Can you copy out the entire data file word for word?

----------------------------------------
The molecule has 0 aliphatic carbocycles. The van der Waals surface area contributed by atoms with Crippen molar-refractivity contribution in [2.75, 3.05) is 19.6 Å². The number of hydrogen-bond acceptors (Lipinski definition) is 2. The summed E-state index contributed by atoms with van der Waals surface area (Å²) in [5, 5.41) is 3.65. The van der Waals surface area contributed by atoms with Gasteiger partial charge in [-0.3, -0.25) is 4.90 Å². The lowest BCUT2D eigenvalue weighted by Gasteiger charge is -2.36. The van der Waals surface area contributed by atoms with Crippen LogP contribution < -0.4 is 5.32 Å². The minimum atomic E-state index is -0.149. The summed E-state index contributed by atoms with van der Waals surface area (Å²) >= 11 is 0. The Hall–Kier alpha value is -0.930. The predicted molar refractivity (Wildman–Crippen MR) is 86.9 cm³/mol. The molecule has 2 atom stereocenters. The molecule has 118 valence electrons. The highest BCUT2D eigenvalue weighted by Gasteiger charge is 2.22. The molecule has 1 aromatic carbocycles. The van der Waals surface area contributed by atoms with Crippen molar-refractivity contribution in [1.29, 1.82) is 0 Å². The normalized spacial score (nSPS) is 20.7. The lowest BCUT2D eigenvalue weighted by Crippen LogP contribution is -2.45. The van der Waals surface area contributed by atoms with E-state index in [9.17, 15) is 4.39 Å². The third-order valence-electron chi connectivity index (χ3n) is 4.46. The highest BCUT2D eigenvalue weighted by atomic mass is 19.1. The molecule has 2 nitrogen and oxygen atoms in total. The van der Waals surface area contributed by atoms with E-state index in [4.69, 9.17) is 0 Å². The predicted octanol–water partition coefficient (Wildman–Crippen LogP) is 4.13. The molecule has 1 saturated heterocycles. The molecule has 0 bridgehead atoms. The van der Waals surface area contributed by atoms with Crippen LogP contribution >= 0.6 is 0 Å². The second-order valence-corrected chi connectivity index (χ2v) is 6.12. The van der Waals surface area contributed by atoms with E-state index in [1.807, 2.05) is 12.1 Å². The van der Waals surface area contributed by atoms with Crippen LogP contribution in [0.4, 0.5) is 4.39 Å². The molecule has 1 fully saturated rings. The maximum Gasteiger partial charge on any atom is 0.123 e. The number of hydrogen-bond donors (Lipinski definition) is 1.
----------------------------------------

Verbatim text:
The molecule has 0 aliphatic carbocycles. The van der Waals surface area contributed by atoms with Crippen molar-refractivity contribution in [2.75, 3.05) is 19.6 Å². The number of hydrogen-bond acceptors (Lipinski definition) is 2. The summed E-state index contributed by atoms with van der Waals surface area (Å²) in [5, 5.41) is 3.65. The van der Waals surface area contributed by atoms with Gasteiger partial charge in [-0.3, -0.25) is 4.90 Å². The lowest BCUT2D eigenvalue weighted by Gasteiger charge is -2.36. The van der Waals surface area contributed by atoms with Crippen LogP contribution < -0.4 is 5.32 Å². The minimum atomic E-state index is -0.149. The summed E-state index contributed by atoms with van der Waals surface area (Å²) >= 11 is 0. The Hall–Kier alpha value is -0.930. The predicted molar refractivity (Wildman–Crippen MR) is 86.9 cm³/mol. The molecule has 2 atom stereocenters. The molecule has 118 valence electrons. The highest BCUT2D eigenvalue weighted by Gasteiger charge is 2.22. The molecule has 1 aromatic carbocycles. The van der Waals surface area contributed by atoms with Crippen molar-refractivity contribution in [1.29, 1.82) is 0 Å². The normalized spacial score (nSPS) is 20.7. The lowest BCUT2D eigenvalue weighted by Crippen LogP contribution is -2.45. The van der Waals surface area contributed by atoms with E-state index in [9.17, 15) is 4.39 Å². The third-order valence-electron chi connectivity index (χ3n) is 4.46. The highest BCUT2D eigenvalue weighted by atomic mass is 19.1. The molecule has 2 nitrogen and oxygen atoms in total. The van der Waals surface area contributed by atoms with E-state index in [4.69, 9.17) is 0 Å². The predicted octanol–water partition coefficient (Wildman–Crippen LogP) is 4.13. The molecule has 1 saturated heterocycles. The molecule has 0 bridgehead atoms. The van der Waals surface area contributed by atoms with Crippen LogP contribution >= 0.6 is 0 Å². The second-order valence-corrected chi connectivity index (χ2v) is 6.12. The van der Waals surface area contributed by atoms with E-state index in [1.807, 2.05) is 12.1 Å². The van der Waals surface area contributed by atoms with Crippen LogP contribution in [0.4, 0.5) is 4.39 Å². The molecule has 1 fully saturated rings. The maximum Gasteiger partial charge on any atom is 0.123 e. The number of hydrogen-bond donors (Lipinski definition) is 1.